Frequently Asked Questions

Q: What is a Pediatric Dentist?

A: Pediatric dentists are the best-qualified primary and specialty oral health care providers for children.

Typical professional training of a pediatric dentist includes:

  • 4 years of dental school (same as general/family dentists)
  • 2-3 years of highly specialized residency training dedicated solely to the treatment of children from infancy through adolescence, including those with special health care needs.

Q: How will a Pediatric dentist help my child feel comfortable?

A: Pediatric dentists are trained in many methods to help children feel comfortable with dental treatments. Mild sedation, such as nitrous oxide or a sedative, may benefit an anxious child. If a child is especially fearful or requires extensive treatment, general anesthesia may be recommended.

Q: What are cavities?

A: Cavities in the teeth are caused by bacterial infection. IT IS AN INFECTIOUS DESEASE of the mouth. Unlike some other infections in the body it does not go away with antibiotic treatment alone and most of the time will require a surgical intervention to remove the bacteria from the child’s tooth. Just like any other infection it can potentially spread all over the body if not treated in a timely manner.

This specific type of infection is preventable if your child follows low carbohydrate diet, brushes the teeth regularly and visits a pediatric dentist every 6 month for routine check ups.

Q: When should my child first see a dentist?

A: FIRST VISIT BY FIRST BIRHTDAY! The American Academy of Pediatric Dentistry and American Academy of Pediatrics recommends for children to first visit a pediatric dentist no later than twelve months of age!

Children are more susceptible to cavities. In kids, infection spreads much faster through out the body compared to adults. The untreated baby cavities can lead in your child to a systemic spread of infection, possible hospitalization and, in rare cases, death.

Children with chronic and silent infection tend to do worse in school compared to their healthy classmates.

Latest studies have also showed that children with cavities are less likely to attain their ideal weight and height.

AGE ONE VISITS CAN PREVENT MANY UNNECESSARY COMPLICATIONS AND TREATMENTS ASSOCIATED WITH DELAYED DENTAL CARE.

Q: Are baby teeth really that important to my child?

A: Baby teeth are important for many reasons. Not only do they help children speak clearly and chew naturally, they also aid in forming a path that permanent teeth can follow when they are ready to erupt. Early loss of dentition can lead to many developmental and orthodontic issues in the future.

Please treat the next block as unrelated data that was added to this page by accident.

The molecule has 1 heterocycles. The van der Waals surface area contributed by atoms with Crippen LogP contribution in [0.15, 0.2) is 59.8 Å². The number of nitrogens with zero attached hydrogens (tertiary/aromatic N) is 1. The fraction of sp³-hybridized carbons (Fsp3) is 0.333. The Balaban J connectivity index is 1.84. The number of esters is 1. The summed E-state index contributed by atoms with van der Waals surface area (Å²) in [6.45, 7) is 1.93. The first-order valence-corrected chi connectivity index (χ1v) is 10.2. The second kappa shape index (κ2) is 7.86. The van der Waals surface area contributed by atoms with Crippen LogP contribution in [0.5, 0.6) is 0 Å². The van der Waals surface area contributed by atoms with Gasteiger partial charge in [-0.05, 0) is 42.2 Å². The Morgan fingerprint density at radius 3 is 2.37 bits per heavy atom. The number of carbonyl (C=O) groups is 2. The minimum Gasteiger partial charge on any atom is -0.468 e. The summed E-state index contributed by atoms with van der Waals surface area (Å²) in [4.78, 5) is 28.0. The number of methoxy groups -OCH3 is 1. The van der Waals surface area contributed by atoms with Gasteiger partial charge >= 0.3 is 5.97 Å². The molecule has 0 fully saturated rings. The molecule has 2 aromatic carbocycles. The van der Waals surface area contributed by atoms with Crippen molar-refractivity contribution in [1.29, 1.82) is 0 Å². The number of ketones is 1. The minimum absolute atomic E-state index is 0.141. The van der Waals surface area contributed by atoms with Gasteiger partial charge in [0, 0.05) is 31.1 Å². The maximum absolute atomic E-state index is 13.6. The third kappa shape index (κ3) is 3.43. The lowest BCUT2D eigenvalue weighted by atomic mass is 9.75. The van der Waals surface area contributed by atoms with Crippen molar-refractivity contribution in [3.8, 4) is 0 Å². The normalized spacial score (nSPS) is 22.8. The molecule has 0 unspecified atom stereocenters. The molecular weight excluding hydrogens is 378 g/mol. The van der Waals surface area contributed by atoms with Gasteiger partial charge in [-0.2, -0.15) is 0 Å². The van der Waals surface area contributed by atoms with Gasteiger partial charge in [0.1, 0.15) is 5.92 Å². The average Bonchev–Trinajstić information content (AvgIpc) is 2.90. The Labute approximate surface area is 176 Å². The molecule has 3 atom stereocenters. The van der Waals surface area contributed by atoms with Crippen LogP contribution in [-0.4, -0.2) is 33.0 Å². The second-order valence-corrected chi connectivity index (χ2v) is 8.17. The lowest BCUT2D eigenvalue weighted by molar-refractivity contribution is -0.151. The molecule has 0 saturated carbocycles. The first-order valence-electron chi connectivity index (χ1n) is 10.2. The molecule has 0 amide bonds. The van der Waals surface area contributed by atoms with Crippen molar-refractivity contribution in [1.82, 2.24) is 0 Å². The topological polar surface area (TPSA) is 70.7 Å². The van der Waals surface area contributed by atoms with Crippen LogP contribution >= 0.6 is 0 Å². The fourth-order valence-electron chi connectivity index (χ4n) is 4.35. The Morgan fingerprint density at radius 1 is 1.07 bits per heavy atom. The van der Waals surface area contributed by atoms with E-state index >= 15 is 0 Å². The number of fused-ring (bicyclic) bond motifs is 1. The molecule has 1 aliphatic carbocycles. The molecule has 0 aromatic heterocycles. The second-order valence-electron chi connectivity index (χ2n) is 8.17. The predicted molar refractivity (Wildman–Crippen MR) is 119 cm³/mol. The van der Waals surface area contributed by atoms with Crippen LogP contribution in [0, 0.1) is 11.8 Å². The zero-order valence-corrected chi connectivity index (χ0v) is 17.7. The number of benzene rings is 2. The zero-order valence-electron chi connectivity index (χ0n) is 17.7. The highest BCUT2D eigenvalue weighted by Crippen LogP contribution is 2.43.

Early dental care will help your child get off to a great start in life by making sure all baby teeth are healthy. As Pediatric dental specialists we can help make going to the dentist easier and make it a regular part of your child’s life. We will provide education about how to take care of your child’s teeth to prevent cavities. As Pediatric dental specialists we can give you more options tailored specifically for your child when you are looking for a dental provider.

Q: How do I protect my child’s teeth?

A: Brushing twice a day (morning and night).

NO bottles in bed with MILK or JUICE!!! Put Water in a bottle if your child experiencing difficulties falling asleep without one. Formula, milk, breast milk, sugary water, soda and other sweet liquids cause cavities when left in the baby’s mouth while sleeping. If you must give a bottle in bed, fill it with water only!!!!!!

Wean from the bottle by age one. Begin to offer a sippy cup at meals and snack time starting at 6 moths. Limit sugar. The bacteria (germs) feed on sugar. More sugar causes more cavities. Limit juice to meal times. When your child is thirsty, give them water.

Fruits, nuts, cheeses and vegetables are healthy foods that do not have too much sugar. Protect your Baby’s Teeth with Fluoride. Fluoride is a mineral that helps make teeth stronger and fight cavities. Ask your Pediatric dentist or Pediatrician about fluoride treatments.

If your tap water is not fluoridated, check with the Pediatric dentist or Pediatrician about fluoride drops or tablets for your child.